Before getting to work on the 2018 agenda, Bexley City Council members welcomed new member Monique Lampke and elected Lori Ann Feibel as council president for the next two years.
Both actions took place during a Jan. 2 swearing-in ceremony at Bexley City Hall.
Lampke was elected to one of three open council seats last fall. The race also included incumbent Deneese Owen, who was not re-elected to a second term and left council at the end of December.
In addition to Lampke, the Jan. 2 ceremony included the swearing-in of Feibel and Richard Sharp, who were both re-elected in November. City Auditor Bill Harvey, who was re-elected to a second term in an uncontested race in November, also took the oath of office.
Lampke, 45, is an attorney and professor. She holds a bachelor's degree from Stanford University and a law degree from Ohio State University. She has taught at Capital University, Ohio Dominican University and the University of Dayton School of Law. She has two daughters.
"I look forward to working with our residents, administration and council on issues promoting the utmost safety for all Bexley residents," Lampke said.
She said she also plans to work on "improving communication between our residents, city leaders and community partners, and securing alternate funding and increasing revenue for our city needs and capital improvements."
Sharp, 55, who operates The BEAT shuttle service, joined council in 2010 and served as council president in 2014 and 2015. He most recently served as council's Safety Committee chairman. He holds a bachelor's degree in accounting from Bowling Green State University and a master's degree in business administration from Capital University. He and his wife have two children.
Feibel, 48, was elected to a four-year term in 2013 and most recently was chairwoman of council's Strategic Committee. She holds a master's degree from Ohio State and taught middle school social studies before being elected to council. She serves on the board of several community organizations, including the St. Vincent Family Center. She and her husband have three children.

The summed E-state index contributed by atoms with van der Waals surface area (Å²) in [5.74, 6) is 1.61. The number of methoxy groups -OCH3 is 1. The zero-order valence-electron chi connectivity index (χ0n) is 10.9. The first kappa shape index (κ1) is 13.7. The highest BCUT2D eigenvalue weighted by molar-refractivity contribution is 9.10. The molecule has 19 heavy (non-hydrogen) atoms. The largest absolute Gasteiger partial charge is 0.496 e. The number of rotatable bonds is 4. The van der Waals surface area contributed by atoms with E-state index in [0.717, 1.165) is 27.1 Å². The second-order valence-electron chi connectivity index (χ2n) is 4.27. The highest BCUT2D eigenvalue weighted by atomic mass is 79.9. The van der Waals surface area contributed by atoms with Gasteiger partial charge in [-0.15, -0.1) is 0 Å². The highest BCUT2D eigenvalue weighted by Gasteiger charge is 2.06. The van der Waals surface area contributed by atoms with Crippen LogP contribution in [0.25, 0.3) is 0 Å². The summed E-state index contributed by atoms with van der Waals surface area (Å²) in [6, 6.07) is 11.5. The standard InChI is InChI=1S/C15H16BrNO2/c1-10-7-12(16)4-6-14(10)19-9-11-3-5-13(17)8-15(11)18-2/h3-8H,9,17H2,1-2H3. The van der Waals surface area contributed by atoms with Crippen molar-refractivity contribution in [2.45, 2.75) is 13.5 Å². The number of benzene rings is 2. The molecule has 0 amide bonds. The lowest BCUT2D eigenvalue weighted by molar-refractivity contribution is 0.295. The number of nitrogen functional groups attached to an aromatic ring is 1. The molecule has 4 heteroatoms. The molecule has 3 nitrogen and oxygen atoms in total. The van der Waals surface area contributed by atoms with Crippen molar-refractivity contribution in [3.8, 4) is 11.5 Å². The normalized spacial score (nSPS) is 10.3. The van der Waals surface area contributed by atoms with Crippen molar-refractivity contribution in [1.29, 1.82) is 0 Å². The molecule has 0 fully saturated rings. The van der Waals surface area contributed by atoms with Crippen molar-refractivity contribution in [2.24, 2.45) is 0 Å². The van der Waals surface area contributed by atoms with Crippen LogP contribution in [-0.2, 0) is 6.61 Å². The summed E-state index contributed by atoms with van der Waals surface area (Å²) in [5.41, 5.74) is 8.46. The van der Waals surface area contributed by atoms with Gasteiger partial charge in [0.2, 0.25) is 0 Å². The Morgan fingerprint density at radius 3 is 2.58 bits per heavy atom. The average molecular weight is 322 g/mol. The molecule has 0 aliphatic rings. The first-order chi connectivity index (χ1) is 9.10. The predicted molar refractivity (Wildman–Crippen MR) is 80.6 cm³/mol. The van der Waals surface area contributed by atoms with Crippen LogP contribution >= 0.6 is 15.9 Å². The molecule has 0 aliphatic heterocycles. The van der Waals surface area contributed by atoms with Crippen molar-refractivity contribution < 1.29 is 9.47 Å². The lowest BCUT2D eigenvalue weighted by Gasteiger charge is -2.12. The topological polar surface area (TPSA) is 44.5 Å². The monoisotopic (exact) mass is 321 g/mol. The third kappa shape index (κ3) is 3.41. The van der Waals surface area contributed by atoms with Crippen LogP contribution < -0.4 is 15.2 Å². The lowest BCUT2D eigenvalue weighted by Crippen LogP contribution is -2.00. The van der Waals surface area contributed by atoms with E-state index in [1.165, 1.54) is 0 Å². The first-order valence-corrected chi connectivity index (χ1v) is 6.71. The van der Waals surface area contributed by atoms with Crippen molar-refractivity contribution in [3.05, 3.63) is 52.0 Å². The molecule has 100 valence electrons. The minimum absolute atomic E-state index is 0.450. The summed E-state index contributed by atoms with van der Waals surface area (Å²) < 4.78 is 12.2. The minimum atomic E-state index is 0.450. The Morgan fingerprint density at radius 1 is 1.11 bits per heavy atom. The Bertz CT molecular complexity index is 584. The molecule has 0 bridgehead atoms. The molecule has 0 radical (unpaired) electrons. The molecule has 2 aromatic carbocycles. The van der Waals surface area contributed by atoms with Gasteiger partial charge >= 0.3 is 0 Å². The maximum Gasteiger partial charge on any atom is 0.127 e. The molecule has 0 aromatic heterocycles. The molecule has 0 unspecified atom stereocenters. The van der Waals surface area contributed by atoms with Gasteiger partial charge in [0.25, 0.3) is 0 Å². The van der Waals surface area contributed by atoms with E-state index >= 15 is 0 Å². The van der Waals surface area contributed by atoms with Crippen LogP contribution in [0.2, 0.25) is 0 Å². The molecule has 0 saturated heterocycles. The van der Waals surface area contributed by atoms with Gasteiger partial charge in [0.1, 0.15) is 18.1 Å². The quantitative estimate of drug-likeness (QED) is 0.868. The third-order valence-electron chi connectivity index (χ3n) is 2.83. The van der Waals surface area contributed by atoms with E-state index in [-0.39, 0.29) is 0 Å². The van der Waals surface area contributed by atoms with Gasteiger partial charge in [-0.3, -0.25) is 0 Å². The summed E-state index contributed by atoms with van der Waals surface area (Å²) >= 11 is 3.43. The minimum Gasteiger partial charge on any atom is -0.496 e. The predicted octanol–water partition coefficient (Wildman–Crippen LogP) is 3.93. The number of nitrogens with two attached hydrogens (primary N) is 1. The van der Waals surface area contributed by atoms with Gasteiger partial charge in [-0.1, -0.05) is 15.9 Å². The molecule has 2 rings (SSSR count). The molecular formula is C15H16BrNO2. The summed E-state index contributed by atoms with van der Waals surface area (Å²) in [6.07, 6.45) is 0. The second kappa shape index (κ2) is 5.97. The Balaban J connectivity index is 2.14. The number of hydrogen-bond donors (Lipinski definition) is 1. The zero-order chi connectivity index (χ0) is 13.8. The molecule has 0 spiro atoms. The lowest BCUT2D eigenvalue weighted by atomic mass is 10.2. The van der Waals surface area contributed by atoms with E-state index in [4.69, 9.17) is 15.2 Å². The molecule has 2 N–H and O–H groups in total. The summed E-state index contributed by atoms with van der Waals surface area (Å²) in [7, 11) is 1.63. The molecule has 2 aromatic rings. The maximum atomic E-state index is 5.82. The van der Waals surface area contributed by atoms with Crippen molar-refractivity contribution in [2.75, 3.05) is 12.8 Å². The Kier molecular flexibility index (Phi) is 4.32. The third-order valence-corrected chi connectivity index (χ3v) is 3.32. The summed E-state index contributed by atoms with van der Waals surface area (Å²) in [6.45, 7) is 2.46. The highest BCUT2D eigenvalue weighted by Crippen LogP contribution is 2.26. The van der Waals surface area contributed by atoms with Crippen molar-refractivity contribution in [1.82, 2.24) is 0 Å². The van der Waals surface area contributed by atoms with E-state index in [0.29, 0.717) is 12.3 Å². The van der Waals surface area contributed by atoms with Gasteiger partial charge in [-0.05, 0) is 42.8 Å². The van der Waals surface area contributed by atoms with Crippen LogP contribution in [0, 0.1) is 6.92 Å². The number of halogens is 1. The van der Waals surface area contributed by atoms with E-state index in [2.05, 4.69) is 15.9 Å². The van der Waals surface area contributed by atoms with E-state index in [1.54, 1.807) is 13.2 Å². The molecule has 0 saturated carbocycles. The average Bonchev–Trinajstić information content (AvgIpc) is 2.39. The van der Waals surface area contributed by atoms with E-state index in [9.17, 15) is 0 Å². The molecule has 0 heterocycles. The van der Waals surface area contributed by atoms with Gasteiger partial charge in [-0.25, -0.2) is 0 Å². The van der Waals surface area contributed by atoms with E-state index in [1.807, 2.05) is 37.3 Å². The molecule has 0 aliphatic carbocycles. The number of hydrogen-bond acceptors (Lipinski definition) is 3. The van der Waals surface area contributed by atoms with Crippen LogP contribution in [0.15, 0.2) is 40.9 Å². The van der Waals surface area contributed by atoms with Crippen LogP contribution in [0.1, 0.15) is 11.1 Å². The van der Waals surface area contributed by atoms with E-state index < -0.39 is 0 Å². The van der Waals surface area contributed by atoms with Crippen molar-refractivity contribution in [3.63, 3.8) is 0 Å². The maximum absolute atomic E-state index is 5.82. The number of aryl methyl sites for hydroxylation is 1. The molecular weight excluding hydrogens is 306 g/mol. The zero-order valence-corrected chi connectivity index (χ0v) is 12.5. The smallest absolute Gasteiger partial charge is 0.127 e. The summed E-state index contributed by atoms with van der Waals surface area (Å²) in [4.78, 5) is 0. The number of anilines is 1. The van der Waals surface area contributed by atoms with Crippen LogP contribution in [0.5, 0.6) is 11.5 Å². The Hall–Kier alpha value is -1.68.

At the Jan. 2 ceremony, Feibel was elected council president in a 5-1 vote, with Mary Gottesman abstaining. Tim Madison, whose two-year term as council president ended in December, was absent due to travel. Gottesman initially nominated Sharp for council president, but there was no second to her motion. Council member Steve Keyes then nominated Feibel, and Sharp seconded the motion.
Feibel said she hopes her leadership style will set a tone of mutual respect among council members.
"At the end of my term, for the next two years, I hope that we will look back on it and that we will say that it was two years of warm collaboration and I hope that it truly shows for the rest of our country what it takes for leaders to be respectful of one another," she said. "I know that each one of you (council members) bring to this table, and bring to our community, so many talents, and I'm well aware of those and count on those, as do the rest of our citizens."
Feibel said she plans to contact council members this month to discuss new committee assignments.
Gottesman said she nominated Sharp because of his experience and knowledge of the issues facing the city.
"With so many large city projects in the planning stage and with attention needed to street and alley financing, I thought Mr. Sharp was a very sound choice," she said. "In addition, he is willing to speak out publicly with an alternative viewpoint and asks sound questions with regard to city administration and funding."
Gottesman described both Sharp and Feibel as "courteous and generous to everyone" and said she supports Feibel in her new role as president.
"Lori Ann brings a wide variety of volunteerism, both within the city and in charitable organizations to the table," Gottesman said. "She is supportive of everyone in their various city roles and deeply loves Bexley, wanting only the best for it.
"All of her fellow council members share that passion for Bexley, and we will all be there working together with Lori Ann during what promises to be a big year of change and challenge ahead," she said.